• Share
  • Email
  • Embed
  • Like
  • Save
  • Private Content
U.S. Medical - Disaster Training/Emergency Preparedness
 

U.S. Medical - Disaster Training/Emergency Preparedness

on

  • 557 views

 

Statistics

Views

Total Views
557
Views on SlideShare
557
Embed Views
0

Actions

Likes
0
Downloads
0
Comments
0

0 Embeds 0

No embeds

Accessibility

Categories

Upload Details

Uploaded via as Microsoft PowerPoint

Usage Rights

© All Rights Reserved

Report content

Flagged as inappropriate Flag as inappropriate
Flag as inappropriate

Select your reason for flagging this presentation as inappropriate.

Cancel
  • Full Name Full Name Comment goes here.
    Are you sure you want to
    Your message goes here
    Processing…
Post Comment
Edit your comment

    U.S. Medical - Disaster Training/Emergency Preparedness U.S. Medical - Disaster Training/Emergency Preparedness Presentation Transcript

    • Disaster Training Presentation created by: Ali Buschel Training verified by: Mariana C. Gaul, M.S., M.Ed Disaster Training
    • Emergency Response Protocol The following slides describe emergency procedures for certain potential emergency situations. These procedures are intended as a general guideline and are in no way intended to contradict first responder instructions. Additionally, although the following list of emergencies represents the most common types that may be faced, possible emergencies are not limited to those listed. Please make yourself familiar with these procedures so that when an actual emergency arises, you are ready to take action. The first priority in an emergency should always be to maintain life and safety. Disaster Training
    • Inclement Weather • Employees will be notified of the opening or closing of school through public service announcements on local radio and television stations. – If inclement weather conditions arise during the course of normal school hours and a General Emergency period is designated, employees will be notified through department channels or county communication. Disaster Training
    • Disaster Training
    • Disaster Training
    • Disaster Training
    • Disaster Training
    • Disaster Training
    • Medical Emergency Disaster Training
    • Flood Emergency Disaster Training
    • Shelter-In-Place • In certain emergency situations, it may be safer to shelter-in-place within the school building instead of evacuating. Shelter-in-place means that you would select a small, interior room, with few or no windows, and take refuge there. – Close the door to the classroom, bring all of the children into the room, and shut and lock the doors and windows. • Select interior rooms above the ground floor, with the fewest windows or vents. Avoid overcrowding by selecting several rooms, if necessary. • Avoid selecting a room with mechanical equipment because it may not be able to be sealed from the outdoors. – Write down the names of all students and employees in the room and call your principal with this information. – Keep listening to the radio or television, if available, until you are told that all is safe or that you should evacuate. – DO NOT use the elevators. The movement of elevators pumps significant amounts of air in and out of a building. Disaster Training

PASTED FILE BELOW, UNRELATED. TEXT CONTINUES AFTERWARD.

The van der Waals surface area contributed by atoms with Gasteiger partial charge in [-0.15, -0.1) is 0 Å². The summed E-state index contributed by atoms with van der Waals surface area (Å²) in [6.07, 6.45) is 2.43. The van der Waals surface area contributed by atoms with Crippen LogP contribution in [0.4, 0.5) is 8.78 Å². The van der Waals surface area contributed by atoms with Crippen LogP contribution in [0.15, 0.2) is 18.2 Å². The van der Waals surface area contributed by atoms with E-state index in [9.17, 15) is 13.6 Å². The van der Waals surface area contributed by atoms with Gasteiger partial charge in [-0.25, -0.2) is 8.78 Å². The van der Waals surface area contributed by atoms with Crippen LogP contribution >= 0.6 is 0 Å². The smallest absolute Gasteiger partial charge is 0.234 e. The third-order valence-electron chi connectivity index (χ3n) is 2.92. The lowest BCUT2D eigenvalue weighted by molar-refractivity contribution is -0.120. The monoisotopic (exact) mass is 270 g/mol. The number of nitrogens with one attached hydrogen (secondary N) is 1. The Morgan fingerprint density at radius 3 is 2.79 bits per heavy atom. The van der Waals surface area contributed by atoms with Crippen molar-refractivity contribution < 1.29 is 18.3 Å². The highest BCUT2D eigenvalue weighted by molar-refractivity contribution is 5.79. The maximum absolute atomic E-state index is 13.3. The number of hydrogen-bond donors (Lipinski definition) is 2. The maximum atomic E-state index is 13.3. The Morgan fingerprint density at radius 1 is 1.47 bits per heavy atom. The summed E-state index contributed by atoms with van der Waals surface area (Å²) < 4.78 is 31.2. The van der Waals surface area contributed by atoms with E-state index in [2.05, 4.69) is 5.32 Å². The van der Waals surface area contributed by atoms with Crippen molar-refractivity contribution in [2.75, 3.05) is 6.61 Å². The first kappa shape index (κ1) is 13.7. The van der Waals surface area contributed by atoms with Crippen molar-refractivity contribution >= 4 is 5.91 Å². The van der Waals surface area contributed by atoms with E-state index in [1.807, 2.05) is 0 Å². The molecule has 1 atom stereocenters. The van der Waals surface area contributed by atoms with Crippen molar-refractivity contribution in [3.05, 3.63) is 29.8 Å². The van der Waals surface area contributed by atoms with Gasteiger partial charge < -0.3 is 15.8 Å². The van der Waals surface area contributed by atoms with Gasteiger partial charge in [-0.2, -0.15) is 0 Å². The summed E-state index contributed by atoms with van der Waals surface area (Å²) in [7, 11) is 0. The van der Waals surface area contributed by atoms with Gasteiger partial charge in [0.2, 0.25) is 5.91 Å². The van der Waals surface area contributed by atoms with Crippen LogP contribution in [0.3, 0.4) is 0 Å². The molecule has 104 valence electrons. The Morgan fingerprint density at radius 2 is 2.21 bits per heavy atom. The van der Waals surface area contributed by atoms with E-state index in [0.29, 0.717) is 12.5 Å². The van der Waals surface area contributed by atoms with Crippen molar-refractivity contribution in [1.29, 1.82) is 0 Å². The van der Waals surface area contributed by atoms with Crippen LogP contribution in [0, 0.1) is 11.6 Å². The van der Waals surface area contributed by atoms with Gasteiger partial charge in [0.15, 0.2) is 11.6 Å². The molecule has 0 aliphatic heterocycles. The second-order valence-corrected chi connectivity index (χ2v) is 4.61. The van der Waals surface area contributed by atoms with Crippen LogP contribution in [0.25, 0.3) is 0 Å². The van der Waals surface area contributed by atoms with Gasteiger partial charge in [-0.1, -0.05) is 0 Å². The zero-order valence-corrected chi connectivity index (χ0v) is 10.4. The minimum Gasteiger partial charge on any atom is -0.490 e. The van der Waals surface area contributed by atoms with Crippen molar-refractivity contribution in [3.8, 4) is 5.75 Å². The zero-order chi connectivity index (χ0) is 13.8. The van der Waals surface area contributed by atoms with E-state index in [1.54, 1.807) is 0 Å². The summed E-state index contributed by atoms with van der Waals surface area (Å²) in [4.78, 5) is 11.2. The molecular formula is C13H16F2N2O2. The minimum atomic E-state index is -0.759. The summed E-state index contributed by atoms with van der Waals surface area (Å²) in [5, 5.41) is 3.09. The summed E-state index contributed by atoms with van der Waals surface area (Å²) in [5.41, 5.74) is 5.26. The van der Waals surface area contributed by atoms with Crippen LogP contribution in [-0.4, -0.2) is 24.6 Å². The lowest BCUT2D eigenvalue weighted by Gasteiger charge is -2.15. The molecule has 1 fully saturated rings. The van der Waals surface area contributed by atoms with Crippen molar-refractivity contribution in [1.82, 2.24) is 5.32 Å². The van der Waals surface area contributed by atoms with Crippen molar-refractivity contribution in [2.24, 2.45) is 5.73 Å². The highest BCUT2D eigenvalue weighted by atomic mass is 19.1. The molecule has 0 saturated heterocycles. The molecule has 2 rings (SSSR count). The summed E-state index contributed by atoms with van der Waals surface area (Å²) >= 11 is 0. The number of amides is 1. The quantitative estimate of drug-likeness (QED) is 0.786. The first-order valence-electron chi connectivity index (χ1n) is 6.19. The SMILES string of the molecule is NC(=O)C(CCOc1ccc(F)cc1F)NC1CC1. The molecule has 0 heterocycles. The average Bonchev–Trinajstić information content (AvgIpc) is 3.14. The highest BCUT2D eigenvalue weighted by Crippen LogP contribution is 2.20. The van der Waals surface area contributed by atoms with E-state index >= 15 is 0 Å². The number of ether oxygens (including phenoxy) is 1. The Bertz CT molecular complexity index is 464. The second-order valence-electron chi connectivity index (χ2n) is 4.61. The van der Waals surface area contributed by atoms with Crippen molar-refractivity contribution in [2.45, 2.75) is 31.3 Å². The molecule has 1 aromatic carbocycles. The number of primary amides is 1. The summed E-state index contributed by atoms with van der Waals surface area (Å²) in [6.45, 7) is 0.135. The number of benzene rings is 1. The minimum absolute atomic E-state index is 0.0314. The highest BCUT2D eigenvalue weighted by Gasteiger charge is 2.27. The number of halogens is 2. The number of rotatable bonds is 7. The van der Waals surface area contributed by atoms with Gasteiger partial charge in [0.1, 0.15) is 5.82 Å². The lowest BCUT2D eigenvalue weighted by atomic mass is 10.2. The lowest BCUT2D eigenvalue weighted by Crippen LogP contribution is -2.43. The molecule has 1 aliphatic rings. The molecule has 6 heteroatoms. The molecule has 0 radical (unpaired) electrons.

• Individuals with Disabilities Non-ambulatory Personnel: • Non-ambulatory: Not able to walk about. • If no smoke or fire is on that floor, non- ambulatory clients should be assisted just outside a stairwell landing, also known as a rescue assistance area. Call 911 to alert them to your location and the reason you cannot evacuate and remain in this location for evacuation or further instructions by fire department personnel. It is important that you stay with the client that has the disability until the emergency is over. Disaster Training
    • Individuals with Disabilities „ Semi-Ambulatory: • TSS should be of assistance and/or accompany the client in descending the stairs in the event that additional help is needed, or the client may choose to wait in a stairwell for fire department personnel to assist them. In these instances, it is important to inform the fire department personnel of this decision, so call 911 to alert them to your location and the reason you cannot evacuate. Remain in this location. Disaster Training
    • Individuals with Disabilities Visual Impairment: • „A client with a visual impairment should let the TSS know if they feel they would need assistance in the event of an evacuation. Deaf or Hard of Hearing: • „Clients who are deaf or hard of hearing may be able to see a visual alarm, depending on its placement. If so, they should be able to evacuate with other students. If there is no visual alarm nearby, personal notification in the form of sign or hand gestures will be necessary. It is especially important to check in restrooms, copy rooms, and kitchens in case an alarm may not be seen from that area. Disaster Training
    • *Always ask the person with a disability if they need assistance and what the best way to assist might be* Disaster Training
    • Emergency Preparedness Kit Disaster Training
    • “Go-Kits” In case of an emergency evacuation, it is critical that every classroom maintains a “go kit,” a self-contained and portable stockpile of emergency supplies, often placed in a backpack and left in a readily accessible, but secure location so that it is ready to “go.” The contents of the go kits should reflect the safety team’s consideration of the school’s circumstances and resources. Some schools find it beneficial to have two major types of “go-kits”: 1) For administrators 2) For teachers in each individual classroom Examples of items to be included in each type of kit follow… Disaster Training
    • Disaster Training
    • Disaster Training
    • Disaster Training
    • Disaster Training
    • Disaster Training